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Tree Wrap for Damaged Trees

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Tree Wrap for Damaged Trees

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Overview

Young trees and those with thin bark can become easily damaged during a storm or by hungry animals. To prevent damage to a tree and to heal one that has been harmed, using tree wrap is a tried-and-true method of prevention and healing.

Advantages

Tree wrap can be used in a variety of applications to both prevent damage to, and further damage of the tree trunk. Tree wrap before the winter will prevent hungry animals from gnawing on the bark and exposing the tender wood on the inside of the trunk. Tree wrap will also prevent boring insects form entering the tree flesh and laying eggs.

Tree Wrap Materials

Tree wrap can be made from a number of materials. Kraft paper is a paper that is soaked in tar. It is effective and costs less than other wrapping methods. Plastic can be used for rodent control, as it is hard to get through, but it can cause further damage to the tree if moisture gets trapped inside. Burlap and twine can be used to wrap the tree but are of little use during the winter as they retain moisture.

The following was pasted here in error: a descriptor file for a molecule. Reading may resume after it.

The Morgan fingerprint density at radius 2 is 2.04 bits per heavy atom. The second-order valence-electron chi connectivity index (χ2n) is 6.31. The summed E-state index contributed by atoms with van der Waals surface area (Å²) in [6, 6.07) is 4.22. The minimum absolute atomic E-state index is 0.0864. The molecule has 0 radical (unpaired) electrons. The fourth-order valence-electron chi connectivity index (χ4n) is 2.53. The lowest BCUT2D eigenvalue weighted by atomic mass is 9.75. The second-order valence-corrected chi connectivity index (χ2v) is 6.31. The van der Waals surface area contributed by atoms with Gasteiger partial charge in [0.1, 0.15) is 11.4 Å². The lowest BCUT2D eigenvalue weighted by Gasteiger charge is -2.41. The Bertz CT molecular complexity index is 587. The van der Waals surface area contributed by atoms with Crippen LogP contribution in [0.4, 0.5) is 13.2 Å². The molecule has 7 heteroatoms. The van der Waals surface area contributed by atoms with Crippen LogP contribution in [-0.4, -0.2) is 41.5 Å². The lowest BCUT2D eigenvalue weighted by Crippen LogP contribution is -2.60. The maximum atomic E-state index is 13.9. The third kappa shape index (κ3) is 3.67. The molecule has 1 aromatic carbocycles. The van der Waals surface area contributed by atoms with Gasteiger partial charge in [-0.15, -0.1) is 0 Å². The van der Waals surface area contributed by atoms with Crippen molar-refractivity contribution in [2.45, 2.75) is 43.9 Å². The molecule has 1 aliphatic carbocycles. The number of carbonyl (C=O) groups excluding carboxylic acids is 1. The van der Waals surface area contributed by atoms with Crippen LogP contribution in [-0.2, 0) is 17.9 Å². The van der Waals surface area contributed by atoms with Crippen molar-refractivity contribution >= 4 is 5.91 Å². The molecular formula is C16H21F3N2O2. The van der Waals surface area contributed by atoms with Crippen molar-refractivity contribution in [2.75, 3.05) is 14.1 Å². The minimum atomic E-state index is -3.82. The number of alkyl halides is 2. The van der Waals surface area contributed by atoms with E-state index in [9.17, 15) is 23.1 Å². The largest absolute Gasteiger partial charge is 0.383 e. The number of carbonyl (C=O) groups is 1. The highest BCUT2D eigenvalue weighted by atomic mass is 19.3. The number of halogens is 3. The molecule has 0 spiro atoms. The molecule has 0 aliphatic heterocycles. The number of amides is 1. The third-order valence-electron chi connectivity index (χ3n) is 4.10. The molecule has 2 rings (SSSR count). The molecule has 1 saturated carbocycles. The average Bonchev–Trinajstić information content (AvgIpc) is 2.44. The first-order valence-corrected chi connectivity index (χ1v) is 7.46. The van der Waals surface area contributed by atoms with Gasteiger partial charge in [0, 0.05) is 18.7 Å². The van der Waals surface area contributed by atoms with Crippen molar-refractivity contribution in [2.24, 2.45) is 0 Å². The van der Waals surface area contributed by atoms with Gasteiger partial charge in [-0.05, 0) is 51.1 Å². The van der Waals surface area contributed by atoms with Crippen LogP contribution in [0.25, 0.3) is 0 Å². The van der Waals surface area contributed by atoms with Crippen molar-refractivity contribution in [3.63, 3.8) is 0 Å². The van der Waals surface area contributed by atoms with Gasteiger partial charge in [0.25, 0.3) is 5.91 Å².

Cold Damage

Wrap can be used during the winter to prevent further damage to a tree that has been injured earlier in the year and to prevent the winter cold from freezing the bark and causing the plant to wilt. Wrap will prevent frost and wind damage and will keep small trees from being covered completely in snow.

Sun Scald

Sun scald is damage to a tree characterized by sunk spots and dried and cracked dead bark that usually appears on the south and southwest side of a tree. This is due to excessive exposure to the sun. Tree wrap can be placed around the trunk of a tree to prevent further damage of the tree by the sun.

Wrapping

Proper wrapping technique requires removing any soil from the trunk of the tree, at least 2 inches down from ground level. Wrapping should begin as low to the ground as possible, and material should be tied into place. Trees should be wrapped to the first branch using a tight, even method, leaving no bare spots along the trunk. Soil should be replaced once the wrapping is complete.

Keywords: tree wrap, damaged trees, tree damage wrap

About this Author

Cleveland Van Cecil is a freelancer writer specializing in technology. He has been a freelance writer for three years and has published extensively on eHow.com, writing articles on subjects as diverse as boat motors and hydroponic gardening. Van Cecil has a Bachelor of Arts in liberal arts from Baldwin-Wallace College.

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